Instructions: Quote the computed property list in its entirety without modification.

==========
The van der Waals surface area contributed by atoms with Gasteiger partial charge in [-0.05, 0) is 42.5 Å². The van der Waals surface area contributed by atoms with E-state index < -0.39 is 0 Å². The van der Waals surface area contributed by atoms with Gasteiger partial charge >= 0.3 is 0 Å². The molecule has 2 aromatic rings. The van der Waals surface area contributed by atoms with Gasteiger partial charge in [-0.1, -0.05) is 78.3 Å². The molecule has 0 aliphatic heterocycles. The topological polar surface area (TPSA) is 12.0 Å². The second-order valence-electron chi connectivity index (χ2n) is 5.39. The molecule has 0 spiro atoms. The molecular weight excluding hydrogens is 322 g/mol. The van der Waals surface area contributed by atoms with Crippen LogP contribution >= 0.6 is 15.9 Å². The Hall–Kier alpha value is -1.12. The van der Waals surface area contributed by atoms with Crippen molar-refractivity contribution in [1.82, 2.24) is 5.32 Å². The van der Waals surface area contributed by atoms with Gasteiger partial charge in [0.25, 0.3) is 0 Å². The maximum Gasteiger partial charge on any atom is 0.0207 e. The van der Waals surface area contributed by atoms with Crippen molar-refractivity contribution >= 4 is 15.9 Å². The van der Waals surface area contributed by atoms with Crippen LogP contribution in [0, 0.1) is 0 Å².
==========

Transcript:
The van der Waals surface area contributed by atoms with Gasteiger partial charge in [-0.05, 0) is 42.5 Å². The van der Waals surface area contributed by atoms with E-state index < -0.39 is 0 Å². The van der Waals surface area contributed by atoms with Gasteiger partial charge >= 0.3 is 0 Å². The molecule has 2 aromatic rings. The van der Waals surface area contributed by atoms with Gasteiger partial charge in [-0.1, -0.05) is 78.3 Å². The molecule has 0 aliphatic heterocycles. The topological polar surface area (TPSA) is 12.0 Å². The second-order valence-electron chi connectivity index (χ2n) is 5.39. The molecule has 0 spiro atoms. The molecular weight excluding hydrogens is 322 g/mol. The van der Waals surface area contributed by atoms with Crippen LogP contribution >= 0.6 is 15.9 Å². The Hall–Kier alpha value is -1.12. The van der Waals surface area contributed by atoms with Crippen molar-refractivity contribution in [1.82, 2.24) is 5.32 Å². The van der Waals surface area contributed by atoms with Gasteiger partial charge in [0.25, 0.3) is 0 Å². The maximum Gasteiger partial charge on any atom is 0.0207 e. The van der Waals surface area contributed by atoms with Crippen molar-refractivity contribution >= 4 is 15.9 Å². The van der Waals surface area contributed by atoms with Crippen LogP contribution in [0, 0.1) is 0 Å².